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Old 28th Jul 2021, 4:44 pm   #23
Pellseinydd
Heptode
 
Join Date: Jul 2007
Location: Flintshire, UK.
Posts: 623
Default Re: Shared Service (Party Line) emulation

Quote:
Originally Posted by broadgage View Post
There was another system, sometimes incorrectly called a party line, but more properly known as a "call concentrator"

Consider a village with 6 telephone subscribers and connected to the distant exchange by a cable or overhead line route with 10 circuits so as to allow for expansion.
In time, more than 10 telephone lines might be required. To avoid costly replacement of the existing cables, a concentrator could be installed. This was in effect a miniature and fully automatic exchange that connected one of the 10 existing lines to whichever telephone was in use.
This allowed the existing 10 lines to serve several times that number of customers, provided that only 10 of these customers used the phone at the same time.
If two subscribers WITHIN the village wished to talk, the concentrator would connect them to each other without use of any of the ten lines to the distant exchange.
The equipment was often installed in a secure cabinet, in the village public phone box.
I think you are referring to a 'Line Connector' which was a form of concentrator. There were two versions introduced c1959/60 - the Line Connector No 1 and guess what - the Line Connector No 2 !

The No 1 system had two pairs of wires back to the exchange and could have up to ten subscribers connected. The subscribers were for all intents and purposes of a direct pair of wires to the exchange and were charged as such. This system didn't last very long as if a subscriber on the LC1 called another on the same LC!, it blocked the system up (the connection was made at the exchange). The subscribers end was a pole mounted unit with a jack in 2000 type relay set. Unusually it had no battery to operate at the pole, all the relays were 'remnant' relays operated by burst of current from the exchange and released by another burst.

The Line Connector 2 was bigger with four pairs between the LC and the exchange and up to 22 subs on their own circuits off the LC.. They were mounted in double door roadside cabinets which also contained several small 12 volt battery to produce the 48 volt to power the LC. They used uniselectors to do the line selection. These were charged over the pairs back to the exchange. These survived longer in use - last ones I remember were in the late 1970's here in NE Wales. The LC2 didn't suffer the blocking problem unless four subs on same cabinet rang each other at the same time - rarely happened. I'm lucky enough to have an LC1 acquired many years ago. There is a preserved railway with a working LC2.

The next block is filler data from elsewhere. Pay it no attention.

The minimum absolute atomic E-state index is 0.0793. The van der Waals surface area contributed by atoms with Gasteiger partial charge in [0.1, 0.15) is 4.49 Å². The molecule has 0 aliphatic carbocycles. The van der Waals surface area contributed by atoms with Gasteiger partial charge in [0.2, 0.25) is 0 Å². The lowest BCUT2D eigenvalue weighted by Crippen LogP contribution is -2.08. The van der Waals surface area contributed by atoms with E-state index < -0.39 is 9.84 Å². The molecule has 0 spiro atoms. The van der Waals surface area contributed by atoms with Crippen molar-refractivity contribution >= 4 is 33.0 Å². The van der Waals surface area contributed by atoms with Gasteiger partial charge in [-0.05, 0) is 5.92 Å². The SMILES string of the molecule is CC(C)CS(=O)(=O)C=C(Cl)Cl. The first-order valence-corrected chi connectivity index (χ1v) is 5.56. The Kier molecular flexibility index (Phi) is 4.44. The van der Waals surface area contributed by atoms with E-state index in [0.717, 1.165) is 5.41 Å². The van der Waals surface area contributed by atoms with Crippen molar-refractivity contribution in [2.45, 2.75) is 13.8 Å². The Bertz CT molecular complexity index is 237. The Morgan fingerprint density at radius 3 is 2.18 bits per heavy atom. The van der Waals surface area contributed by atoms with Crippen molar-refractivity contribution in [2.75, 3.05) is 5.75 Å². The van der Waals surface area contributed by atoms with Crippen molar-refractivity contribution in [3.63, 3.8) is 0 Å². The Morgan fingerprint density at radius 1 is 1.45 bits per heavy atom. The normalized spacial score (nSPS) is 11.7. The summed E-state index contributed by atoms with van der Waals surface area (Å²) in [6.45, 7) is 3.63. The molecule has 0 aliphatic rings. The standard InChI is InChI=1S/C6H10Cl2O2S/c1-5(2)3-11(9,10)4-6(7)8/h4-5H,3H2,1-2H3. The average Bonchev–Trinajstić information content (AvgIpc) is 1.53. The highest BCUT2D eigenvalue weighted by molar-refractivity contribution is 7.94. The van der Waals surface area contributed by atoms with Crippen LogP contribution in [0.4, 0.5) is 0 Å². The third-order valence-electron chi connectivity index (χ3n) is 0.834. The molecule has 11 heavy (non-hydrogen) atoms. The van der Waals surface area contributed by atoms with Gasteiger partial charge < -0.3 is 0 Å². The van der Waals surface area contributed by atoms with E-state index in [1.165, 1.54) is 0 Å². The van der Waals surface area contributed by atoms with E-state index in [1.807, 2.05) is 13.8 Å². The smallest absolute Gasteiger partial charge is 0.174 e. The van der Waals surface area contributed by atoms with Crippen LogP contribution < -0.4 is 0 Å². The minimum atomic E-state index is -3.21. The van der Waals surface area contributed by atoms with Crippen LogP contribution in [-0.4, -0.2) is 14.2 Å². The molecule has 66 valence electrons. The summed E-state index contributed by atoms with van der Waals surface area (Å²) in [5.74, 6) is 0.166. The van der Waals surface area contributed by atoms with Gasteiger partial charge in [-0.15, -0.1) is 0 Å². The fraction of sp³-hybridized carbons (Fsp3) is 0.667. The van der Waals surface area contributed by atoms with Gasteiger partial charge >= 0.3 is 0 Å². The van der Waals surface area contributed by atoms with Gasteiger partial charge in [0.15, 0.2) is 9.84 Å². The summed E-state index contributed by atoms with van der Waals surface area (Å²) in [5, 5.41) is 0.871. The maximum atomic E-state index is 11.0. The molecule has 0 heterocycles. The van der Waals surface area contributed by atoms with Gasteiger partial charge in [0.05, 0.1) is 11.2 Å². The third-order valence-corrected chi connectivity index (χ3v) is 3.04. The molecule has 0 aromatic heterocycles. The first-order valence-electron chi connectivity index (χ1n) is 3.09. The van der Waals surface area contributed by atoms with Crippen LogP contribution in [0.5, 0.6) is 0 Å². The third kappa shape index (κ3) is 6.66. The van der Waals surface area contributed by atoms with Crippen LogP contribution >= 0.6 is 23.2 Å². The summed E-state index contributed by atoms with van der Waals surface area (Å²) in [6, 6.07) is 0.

It wasn't the first system of its type. There was the Country Satellite eXchange (CSX in GPO abbreviations) These were 10 lines with one pair back to a manual exchange. Again they used a high/low current in various directions to connect the call and a call could be setup up between two lines on the same unit but was still via the answering and calling cords on a cord circuit at the manual exchange. I've only ever seen one in service on a small scottish island - Kerrera - parented on the auto-manual board at Oban in the 1970's. At that time there were three others in the Highland which had their own exchange names but soon were replaced. I'm not aware of any CSX survivors. Interesting the first 'automatic' equipment in the UK public network was installed in the 1880's allowing five subs to use a single pair much like the CSX system. Developed by Dane Sinclair then of the National Telephone Co but later on the board of Automatic Telephone Manufacturing many years later.
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